(Updated at 4:20 p.m.) Arlington’s property tax rate will not be going up in the new county budget, but it looks unlikely to come down, either.
The County Board voted unanimously last night (Tuesday) to advertise a property tax rate of $1.013 per $100 in assessed value. That sets a cap on the real estate tax rate, locking in the county to a rate that’s flat or lower than last year.
But homeowners would still see their taxes go up significantly even with the rate unchanged, owing to a 4.5% rise in residential property assessments. Between taxes and fees, the average Arlington homeowner would be paying $454 more to the county compared to the previous year, a 4% increase.
That includes a $100 hike in the annual trash collection fee paid by homeowners — from $308 to $409 — which county officials attributed to a “significant increase to contractual costs due to driver shortages, current labor costs, and equipment pricing.”
Arlington County Manager Mark Schwartz’s budget proposes keeping the current $1.013 real estate tax rate, despite a better-than-expected revenue outlook.
“The facts have changed since November and December,” Schwartz said, referencing what was then predicted to be a $35 million budget gap. “We’ve seen higher than anticipated real estate assessment growth. I think a number of people saw that when they received their residential real estate assessments in January.”
“On the commercial side, we had anticipated a drop in overall assessments, and there was a very small drop in the commercial assessments, but when you factor in the new commercial buildings the numbers were actually up,” the County Manager continued. “And also, our other taxes… are doing quite well.”
The county is seeing a 10.7%, 15.4% and 33.3% rise in sales, meals and hotel tax revenue, respectively, according to Schwartz’s presentation to the Board on Saturday. After a brutal couple of years for Arlington’s hospitality industry, hotel taxes are now about back to pre-pandemic levels, he noted.
Schwartz’s $1.54 billion budget — up 2.8% over last year’s adopted budget — also includes a number of proposed cuts,
Just over 20 vacant positions would be eliminated, including an auditor position in the County Board office, and other savings would be found from initiatives like paperless billing of property and business taxes. In all, the cuts would save $5.6 million.
While the county is no longer benefiting from the firehose of Covid relief funds from the federal government, it will save $2.6 million thanks to energy credits stemming from its 2020 solar power agreement with Amazon.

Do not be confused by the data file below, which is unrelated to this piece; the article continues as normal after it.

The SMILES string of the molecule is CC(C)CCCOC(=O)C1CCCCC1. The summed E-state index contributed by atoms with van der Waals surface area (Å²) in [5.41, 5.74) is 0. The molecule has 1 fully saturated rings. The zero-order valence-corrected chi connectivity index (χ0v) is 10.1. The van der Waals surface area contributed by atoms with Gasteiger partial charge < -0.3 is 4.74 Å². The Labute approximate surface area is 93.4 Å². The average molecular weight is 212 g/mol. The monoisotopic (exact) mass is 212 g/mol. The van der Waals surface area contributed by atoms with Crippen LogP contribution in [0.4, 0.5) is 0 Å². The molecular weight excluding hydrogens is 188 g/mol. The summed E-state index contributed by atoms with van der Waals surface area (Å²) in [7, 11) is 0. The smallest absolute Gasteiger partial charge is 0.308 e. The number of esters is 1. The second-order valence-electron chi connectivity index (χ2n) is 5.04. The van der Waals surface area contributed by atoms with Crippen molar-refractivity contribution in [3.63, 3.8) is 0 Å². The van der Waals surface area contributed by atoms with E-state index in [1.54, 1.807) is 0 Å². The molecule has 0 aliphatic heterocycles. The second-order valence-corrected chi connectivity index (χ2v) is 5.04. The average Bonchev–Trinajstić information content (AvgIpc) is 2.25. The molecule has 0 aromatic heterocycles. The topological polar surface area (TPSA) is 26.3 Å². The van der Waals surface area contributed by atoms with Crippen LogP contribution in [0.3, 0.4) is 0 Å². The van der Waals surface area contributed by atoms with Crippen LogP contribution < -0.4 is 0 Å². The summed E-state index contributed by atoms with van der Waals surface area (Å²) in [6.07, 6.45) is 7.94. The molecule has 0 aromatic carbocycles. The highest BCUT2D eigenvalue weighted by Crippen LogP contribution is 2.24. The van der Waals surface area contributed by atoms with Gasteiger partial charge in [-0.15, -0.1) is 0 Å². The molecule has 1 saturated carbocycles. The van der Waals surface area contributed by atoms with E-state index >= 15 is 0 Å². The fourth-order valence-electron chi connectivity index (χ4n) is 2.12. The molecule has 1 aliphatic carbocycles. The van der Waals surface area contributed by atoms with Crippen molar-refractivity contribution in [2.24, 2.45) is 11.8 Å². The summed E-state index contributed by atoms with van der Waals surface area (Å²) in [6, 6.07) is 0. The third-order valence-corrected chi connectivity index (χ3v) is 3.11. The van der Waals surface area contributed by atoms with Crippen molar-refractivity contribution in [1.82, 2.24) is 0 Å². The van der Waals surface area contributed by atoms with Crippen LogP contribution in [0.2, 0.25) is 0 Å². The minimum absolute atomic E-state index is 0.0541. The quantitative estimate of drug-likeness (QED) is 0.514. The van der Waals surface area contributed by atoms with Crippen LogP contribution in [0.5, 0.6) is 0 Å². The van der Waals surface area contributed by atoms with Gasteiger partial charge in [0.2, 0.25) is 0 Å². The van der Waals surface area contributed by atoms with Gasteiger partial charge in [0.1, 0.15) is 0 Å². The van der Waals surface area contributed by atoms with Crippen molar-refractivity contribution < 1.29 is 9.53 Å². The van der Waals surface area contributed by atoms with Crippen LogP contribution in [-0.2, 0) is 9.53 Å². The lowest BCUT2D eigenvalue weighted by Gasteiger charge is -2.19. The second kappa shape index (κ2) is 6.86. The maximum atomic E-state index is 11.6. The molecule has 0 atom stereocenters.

In the expense side of the budget, however, the picture is less rosy.
Schwartz said the county is still facing a “very competitive environment in terms of workforce,” making it hard to hire for certain positions and driving up wages. The budget proposal includes a $2,000 bonus for qualified county staffers and 4.5-10% salary increases, including:
- General Employees — 4.5%
- Uniformed Fire — 4.5%
- Service/Labor/Trades — 4.5%
- Uniformed Sheriff — 8.5%
- Uniformed Police — 10%
“We are still having challenges in hiring vacancies,” Schwartz said.
Other initiatives in the budget include purchasing 22 electric vehicles for the county fleet, part of an ongoing transition, and a community engagement effort focused on libraries. The latter will “review the operating model (locations, hours) considering where we’ve seen growth in the County and how that overlaps with service demands.”
However unlikely, there could be flexibility for a slight decrease in the property tax rate. Schwartz left $4.5 million in his budget unallocated, for consideration by the Board.
Starting next week the county will start a series of in-depth work sessions focused on individual departments and offices, followed by public hearings at the end of March and a County Board vote on the final Fiscal Year 2024 budget on April 22.
More from an Arlington County press release, below.
County Manager Mark Schwartz’s proposed FY 2024 budget responds to the community’s needs and priorities while also addressing the shortfall for the coming fiscal year. The County’s General Fund Budget provides foundational services for the community, including public safety, environmental services, transportation and schools; this year’s proposal has additional focus on human services and affordable housing.
The proposal details $1.54 billion in General Fund spending, a 2.8 percent increase over FY 2023. The budget is based on a 3.6 percent growth in real estate assessments and a 4.9 percent growth in overall tax revenue. The proposed budget also assumes no changes in the real estate and stormwater tax rates.
Early forecasts projected a budget gap of over $30 million between anticipated revenues and expenditures for FY 2024, and while there has been revenue growth in real estate assessments and in meals and sales taxes, the County continues to face budgetary pressures, including commercial vacancies, inflation and rising interest rates.
The Manager’s proposed budget also includes $5.6 million in departmental reductions to balance the budget, which includes eliminating 20.3 vacant positions.
“This budget proposal helps us transition to a future that looks different from the world we knew prior to COVID,” said County Manager Mark Schwartz. “Given the financial pressures we continue to face, we had to make hard decisions that reflect our commitment to our community and our workforce. The budget also emphasizes affordable housing and efforts to stabilize households in Arlington to create a more equitable community.”
Investments in the Community